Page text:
“Darkness cannot drive out darkness; only light can do that. Hate cannot drive out hate; only love can do that.” — Dr. Martin Luther King Jr.
What is it about folks who try to appeal to our better natures that so sticks in people’s craw? I mean let’s face it, all Jesus wanted was for people to be nice to one another and he got nailed to a post and two-by-four and strung up for the world to spit at while he croaked. How mad do you have to be at a guy to do that? And of Jesus’ whole crew, John was the only one not to have been killed by angry mobs.
Mahatma Gandhi wanted people to calm down, play fair, and basically stop killing and treating each other like animals, so obviously he needed to be shot. And here in our own country we continue the grand tradition by popping a cap in a guy who thought it’d be awesome if everyone waited until they got to know a guy before they hated him, Dr. Martin Luther King Jr.
Now like Jesus and Gandhi, (in India) MLK has a national holiday on his birthday. Unlike Jesus and Gandhi, MLK often goes by his initials, which is way cooler.
Not that it was easy to get MLK’s birthday celebrated nationally. It took 15 years for Congress to finally approve it, and 32 for the final hold-out state to give it’s grudging nod. (It was Utah. Go figure!) South Carolina and a few other southern states responded to Congress’ passing of MLK Day with the creation of their own confederate holidays, such as Kentucky’s “Confederate Heroes Day,” which by some small coincidence, happens to appear on the exact same day as MLK Day! (State motto: Never pass up an opportunity to be a bigot!)
All types of arguments were passed back and forth in an attempt to keep MLKD from becoming a reality. It’s too close to Christmas, the nation can’t afford it, or even that MLK didn’t deserve his own holiday. For this last I point you to Christopher Columbus Day. Columbus, that wild-eyed genocidal slaughterer of over a million native Caribbean Tainto peoples — representing the entirety of their population — who not only never discovered America, but didn’t even not discover it first, who was such a fantastic navigator he thought that the Caribbean islands were India fer chrissakes, and who marketed, popularized, and co-founded the transatlantic slave trade — to this guy we give a holiday.
(Sen. Jesse Helms tried the assertion that King was a communist. Really, North Carolina, you let this guy speak for you?)
In the end it was football, not the philosophy of peace, that allowed MLKD to come to America. Four days after MLK’s murder, Congressman John Conyers first introduced legislation attempting to create a national holiday of King’s birthday. Every year after that, for the next fifteen years, he and Rep. Shirley Chisholm reintroduced the bill only to see it defeated year after year. There was considerable public support for the holiday, but since most of congress didn’t want to be noticed not taking an opportunity to be a bigot, they tried really hard not to pay any attention to the crowds in the streets and the clamoring Civil Rights movement who were looking to see one of their own given the place they felt was his due.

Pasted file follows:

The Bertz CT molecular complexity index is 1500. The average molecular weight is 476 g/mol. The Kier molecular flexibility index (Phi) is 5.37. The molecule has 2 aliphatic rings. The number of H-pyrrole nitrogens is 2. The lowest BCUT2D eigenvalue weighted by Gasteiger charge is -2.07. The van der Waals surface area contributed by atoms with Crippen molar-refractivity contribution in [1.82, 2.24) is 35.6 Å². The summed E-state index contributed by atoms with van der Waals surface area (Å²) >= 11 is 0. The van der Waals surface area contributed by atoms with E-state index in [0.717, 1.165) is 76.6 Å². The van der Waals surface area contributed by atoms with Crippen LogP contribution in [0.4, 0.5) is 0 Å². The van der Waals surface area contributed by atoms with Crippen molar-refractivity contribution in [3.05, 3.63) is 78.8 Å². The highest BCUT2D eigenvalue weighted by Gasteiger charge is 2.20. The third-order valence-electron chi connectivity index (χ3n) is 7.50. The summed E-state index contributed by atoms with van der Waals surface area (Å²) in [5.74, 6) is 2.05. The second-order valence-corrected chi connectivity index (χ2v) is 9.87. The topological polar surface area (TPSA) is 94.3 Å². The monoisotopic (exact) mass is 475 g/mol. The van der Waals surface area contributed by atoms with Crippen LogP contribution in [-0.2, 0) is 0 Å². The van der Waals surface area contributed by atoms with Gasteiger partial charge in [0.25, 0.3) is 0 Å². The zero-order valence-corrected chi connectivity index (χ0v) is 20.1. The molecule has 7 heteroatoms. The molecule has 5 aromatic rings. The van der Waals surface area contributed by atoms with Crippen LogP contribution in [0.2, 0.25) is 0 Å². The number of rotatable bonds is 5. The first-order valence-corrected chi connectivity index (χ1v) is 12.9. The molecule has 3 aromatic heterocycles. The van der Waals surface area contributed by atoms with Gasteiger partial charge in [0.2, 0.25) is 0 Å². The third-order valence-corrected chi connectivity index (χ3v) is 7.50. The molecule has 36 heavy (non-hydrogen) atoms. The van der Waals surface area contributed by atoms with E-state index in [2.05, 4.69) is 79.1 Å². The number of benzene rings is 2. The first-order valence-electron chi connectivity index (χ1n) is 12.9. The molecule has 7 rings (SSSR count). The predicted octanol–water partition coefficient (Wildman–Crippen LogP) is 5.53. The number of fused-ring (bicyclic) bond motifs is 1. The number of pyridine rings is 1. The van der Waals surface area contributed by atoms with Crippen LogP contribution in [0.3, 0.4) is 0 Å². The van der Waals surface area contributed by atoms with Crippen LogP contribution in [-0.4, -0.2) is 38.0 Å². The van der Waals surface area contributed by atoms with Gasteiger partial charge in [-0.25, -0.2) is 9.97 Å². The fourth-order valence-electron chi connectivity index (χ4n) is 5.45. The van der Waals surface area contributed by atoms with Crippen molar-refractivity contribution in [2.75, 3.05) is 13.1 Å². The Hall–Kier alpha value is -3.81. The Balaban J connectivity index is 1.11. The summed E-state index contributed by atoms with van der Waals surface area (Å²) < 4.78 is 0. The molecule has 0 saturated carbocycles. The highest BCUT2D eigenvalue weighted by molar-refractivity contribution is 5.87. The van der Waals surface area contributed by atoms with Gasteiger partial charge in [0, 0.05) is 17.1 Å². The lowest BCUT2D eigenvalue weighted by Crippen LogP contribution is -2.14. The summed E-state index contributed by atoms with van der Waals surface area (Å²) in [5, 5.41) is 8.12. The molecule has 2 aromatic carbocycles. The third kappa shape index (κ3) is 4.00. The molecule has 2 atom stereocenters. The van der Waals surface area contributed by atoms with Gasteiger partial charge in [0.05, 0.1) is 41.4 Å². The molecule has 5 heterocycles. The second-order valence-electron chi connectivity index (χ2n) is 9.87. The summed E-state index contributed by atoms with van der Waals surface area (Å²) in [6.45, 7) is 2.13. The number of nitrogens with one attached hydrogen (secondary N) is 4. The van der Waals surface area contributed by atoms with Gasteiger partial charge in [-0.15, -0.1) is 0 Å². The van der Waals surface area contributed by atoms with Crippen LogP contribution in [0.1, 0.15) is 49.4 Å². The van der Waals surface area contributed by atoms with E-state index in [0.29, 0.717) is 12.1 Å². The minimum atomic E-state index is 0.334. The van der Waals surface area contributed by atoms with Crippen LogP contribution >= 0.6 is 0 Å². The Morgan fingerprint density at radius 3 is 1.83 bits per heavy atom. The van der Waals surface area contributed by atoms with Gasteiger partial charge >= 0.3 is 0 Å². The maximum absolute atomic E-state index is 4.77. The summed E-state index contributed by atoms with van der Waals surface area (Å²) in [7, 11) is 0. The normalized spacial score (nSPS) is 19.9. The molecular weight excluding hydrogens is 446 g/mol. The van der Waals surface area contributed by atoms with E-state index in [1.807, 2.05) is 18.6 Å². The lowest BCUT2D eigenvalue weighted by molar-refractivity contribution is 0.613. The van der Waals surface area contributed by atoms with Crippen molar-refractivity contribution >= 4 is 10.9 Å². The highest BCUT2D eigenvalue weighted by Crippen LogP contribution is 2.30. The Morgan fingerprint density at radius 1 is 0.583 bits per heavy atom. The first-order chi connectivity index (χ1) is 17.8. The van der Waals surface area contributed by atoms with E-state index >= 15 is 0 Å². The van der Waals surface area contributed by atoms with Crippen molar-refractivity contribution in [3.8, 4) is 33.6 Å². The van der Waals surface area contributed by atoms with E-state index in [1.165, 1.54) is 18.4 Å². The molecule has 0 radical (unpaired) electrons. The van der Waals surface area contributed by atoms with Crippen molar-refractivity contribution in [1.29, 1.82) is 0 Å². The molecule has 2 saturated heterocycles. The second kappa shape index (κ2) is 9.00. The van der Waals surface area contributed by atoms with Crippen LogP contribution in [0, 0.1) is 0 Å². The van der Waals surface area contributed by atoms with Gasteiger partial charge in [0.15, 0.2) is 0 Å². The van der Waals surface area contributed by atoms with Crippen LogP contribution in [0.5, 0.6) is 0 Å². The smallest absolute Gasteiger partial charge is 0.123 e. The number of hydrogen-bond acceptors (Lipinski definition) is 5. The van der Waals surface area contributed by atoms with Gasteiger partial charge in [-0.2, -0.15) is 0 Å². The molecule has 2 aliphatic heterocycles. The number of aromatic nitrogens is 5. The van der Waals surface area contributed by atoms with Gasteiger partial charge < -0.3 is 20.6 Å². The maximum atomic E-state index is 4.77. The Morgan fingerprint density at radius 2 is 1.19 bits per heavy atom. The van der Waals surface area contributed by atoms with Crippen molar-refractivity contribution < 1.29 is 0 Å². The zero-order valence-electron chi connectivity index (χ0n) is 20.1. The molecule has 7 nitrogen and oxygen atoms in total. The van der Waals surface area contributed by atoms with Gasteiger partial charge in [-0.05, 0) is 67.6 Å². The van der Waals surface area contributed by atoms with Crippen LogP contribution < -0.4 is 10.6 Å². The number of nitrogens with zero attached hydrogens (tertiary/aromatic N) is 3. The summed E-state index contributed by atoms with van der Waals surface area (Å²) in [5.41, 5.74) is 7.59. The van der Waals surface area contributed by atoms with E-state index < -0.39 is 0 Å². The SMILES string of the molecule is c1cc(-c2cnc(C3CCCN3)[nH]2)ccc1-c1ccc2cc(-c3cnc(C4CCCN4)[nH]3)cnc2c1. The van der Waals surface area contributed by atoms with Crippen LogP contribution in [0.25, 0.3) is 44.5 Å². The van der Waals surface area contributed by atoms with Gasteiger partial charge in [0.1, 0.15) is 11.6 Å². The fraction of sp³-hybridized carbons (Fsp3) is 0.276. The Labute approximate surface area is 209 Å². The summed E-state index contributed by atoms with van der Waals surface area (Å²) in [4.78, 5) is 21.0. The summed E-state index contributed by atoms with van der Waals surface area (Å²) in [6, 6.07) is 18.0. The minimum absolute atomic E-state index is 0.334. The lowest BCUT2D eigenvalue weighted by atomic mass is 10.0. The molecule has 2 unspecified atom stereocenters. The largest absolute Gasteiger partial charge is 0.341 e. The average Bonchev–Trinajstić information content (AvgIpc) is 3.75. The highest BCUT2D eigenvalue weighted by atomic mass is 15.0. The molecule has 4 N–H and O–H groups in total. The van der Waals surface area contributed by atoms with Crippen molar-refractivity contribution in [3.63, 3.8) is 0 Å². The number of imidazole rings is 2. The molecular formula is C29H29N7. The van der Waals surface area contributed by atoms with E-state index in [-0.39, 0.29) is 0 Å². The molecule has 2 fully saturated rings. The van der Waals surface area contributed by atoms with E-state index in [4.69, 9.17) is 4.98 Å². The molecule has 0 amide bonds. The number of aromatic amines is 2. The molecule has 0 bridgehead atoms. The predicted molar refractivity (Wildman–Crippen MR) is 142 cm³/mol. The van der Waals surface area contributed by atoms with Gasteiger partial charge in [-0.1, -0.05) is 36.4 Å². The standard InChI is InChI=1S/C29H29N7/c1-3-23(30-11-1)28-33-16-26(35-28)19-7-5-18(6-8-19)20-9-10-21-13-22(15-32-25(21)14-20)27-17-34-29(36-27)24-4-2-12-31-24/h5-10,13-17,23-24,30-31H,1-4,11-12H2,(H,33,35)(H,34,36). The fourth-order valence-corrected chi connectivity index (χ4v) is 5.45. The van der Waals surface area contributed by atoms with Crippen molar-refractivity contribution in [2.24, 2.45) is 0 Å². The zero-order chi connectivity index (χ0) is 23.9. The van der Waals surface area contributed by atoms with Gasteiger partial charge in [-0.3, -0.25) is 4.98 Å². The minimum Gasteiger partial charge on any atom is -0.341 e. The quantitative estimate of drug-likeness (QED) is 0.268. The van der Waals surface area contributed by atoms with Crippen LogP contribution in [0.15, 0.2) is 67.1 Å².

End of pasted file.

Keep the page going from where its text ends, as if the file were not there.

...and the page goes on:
Congress had defaulted to the “too close to Christmas” position, which turned out to be their downfall, when Rep. Katie Hall forwarded the notion that MLKD be moved from King’s actual birthday on the 15th, to the third Monday of January. Now some observers might note that this doesn’t seem to be much of a shift, (from 0-6 days) but it is significant in that it not only creates a three-day weekend, but also would give people off the Monday after Superbowl Sunday most years. This struck everyone as a winning combo, and the deal was made law.
Personally, I think celebrating Dr. Martin Luther King Jr. is a terrific idea, but I don’t believe it should stop there. I am declaring my birthday (September 12, mark it on your calendars!) to be a world-wide holiday, to be observed with flamboyant works of art, dancing in the streets, eating the highly symbolic pickled watermelon, drinking domestic microbrews, (support your local brewers!) and having sex with strangers if you’re single, or talking in a foreign accent while having sex with your spouse if you’re married. George Kevin Pettway Day (or GKPD to those cool enough to pull off speaking in initials) is all about meeting and enjoying new people with different perspectives and experiences, as well as exhibiting a sense of well-being and hospitality. The pickled watermelon is just kinda funny.
I would start planning for the first GKPD now, after all this kind of event requires considerable pomp and pageantry, but now that I’ve suggested that people be nice to one another, I’ll likely be killed before that happens. I’m not that worried though, there are considerable trade-offs to sacrificing your life for your vision of a happier world.
Maybe they’ll name a bowl-game after me.
(Author’s note: If you’re trying to get in touch with me Tuesday the 16th, don’t bother. Burning Crusade, the expansion to Blizzard’s World of Warcraft comes out that day. Unless you’re carrying a sword or have shoulder pads higher than the top of your head, I don’t want to see you. Viva la WoW!)